What are some of the key factors that affect someone being granted probation?
The most important factors that are considered when a judge is deciding whether to give someone probation are the nature of the crime committed and the background of the person involved. Basically, the more serious the crime, the less likely one is to receive probation. There are typically statutes that specify which crimes may not result in a sentence as light as probation. Judges will also consider the background of the defendant. Someone who has previously led a law-abiding and productive life is much more likely to get probation than someone who has a criminal record and no solid record of being an asset to the community.
There are three key factors that can affect the probability of a criminal defendant being granted probation: severity of the crime, background of the offender, and the court's opinion of the risk the offender poses to themselves or society.
Severity of the crime refers to the actual crime the offender is being accused of in court. While all crimes demand a punishment, some carry a lesser punishment. Offenders accused of crimes that do not include physical violence toward another person or animal are more likely to be granted probation as a punishment. Society views violent crimes among the most heinous one can commit, so they typically carry the harshest penalties, making probation an unlikely option for courts.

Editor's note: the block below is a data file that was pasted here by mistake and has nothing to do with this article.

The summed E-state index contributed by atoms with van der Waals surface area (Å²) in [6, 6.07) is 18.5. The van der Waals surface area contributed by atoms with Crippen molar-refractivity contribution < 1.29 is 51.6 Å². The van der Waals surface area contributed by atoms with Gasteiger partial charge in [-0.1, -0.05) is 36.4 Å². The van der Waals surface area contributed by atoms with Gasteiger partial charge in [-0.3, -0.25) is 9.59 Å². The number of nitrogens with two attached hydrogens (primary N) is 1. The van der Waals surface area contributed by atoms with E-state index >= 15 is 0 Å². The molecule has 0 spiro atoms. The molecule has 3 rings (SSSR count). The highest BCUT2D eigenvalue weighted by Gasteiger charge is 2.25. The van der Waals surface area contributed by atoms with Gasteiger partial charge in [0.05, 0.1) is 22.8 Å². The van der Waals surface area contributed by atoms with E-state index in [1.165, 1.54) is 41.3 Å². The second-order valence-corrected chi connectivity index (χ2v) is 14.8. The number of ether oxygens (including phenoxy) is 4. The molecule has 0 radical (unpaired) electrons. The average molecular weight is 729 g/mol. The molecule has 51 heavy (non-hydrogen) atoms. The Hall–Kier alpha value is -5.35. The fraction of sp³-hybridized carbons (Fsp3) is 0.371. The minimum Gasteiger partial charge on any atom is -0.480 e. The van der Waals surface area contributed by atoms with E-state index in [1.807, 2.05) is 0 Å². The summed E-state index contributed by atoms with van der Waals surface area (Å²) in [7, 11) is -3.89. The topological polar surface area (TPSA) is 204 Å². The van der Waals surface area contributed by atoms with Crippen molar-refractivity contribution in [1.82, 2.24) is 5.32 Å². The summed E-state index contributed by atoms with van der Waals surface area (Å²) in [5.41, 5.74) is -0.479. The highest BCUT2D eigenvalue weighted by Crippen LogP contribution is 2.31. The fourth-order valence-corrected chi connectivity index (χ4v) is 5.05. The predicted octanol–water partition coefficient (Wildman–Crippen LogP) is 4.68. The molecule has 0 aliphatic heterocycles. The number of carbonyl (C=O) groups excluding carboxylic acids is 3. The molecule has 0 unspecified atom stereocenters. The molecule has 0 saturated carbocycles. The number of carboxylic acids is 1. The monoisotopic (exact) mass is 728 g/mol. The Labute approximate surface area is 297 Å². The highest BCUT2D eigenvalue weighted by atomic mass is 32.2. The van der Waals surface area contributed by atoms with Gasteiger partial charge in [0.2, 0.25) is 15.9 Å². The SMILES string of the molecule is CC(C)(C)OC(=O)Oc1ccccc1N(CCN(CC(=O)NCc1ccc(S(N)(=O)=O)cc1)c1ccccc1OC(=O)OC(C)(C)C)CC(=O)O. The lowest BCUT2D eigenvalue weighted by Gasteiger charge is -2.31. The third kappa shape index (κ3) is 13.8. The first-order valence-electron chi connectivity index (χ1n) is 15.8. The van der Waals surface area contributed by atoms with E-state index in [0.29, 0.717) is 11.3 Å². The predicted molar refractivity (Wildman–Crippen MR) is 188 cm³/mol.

The background of the offender is taken into account when determining eligibility for probation or any other punishment other than incarceration. First time offenders are more likely to be granted probation than those who have shown a pattern of offending. Other factors in an offender's background that can affect the decision to grant probation is the existence or absence of a support system such as family, and attachments to the community such as a job and a home. An offender that has family in the community to promote positive behavior, a job, and a home has a better chance of being selected for probation than someone missing any or all of these elements.
While the background looks into the past of the offender, a risk assessment attempts to predict the future in a way. The courts must look at factors in the background, including mental health, propensity for violence, and the support system around the offender to determine whether they pose a significant risk to themselves or society. If an offender is determined to pose a risk to harm themselves or others, they are unlikely to be granted probation, even if the other major considerations point to probation being an effective punishment.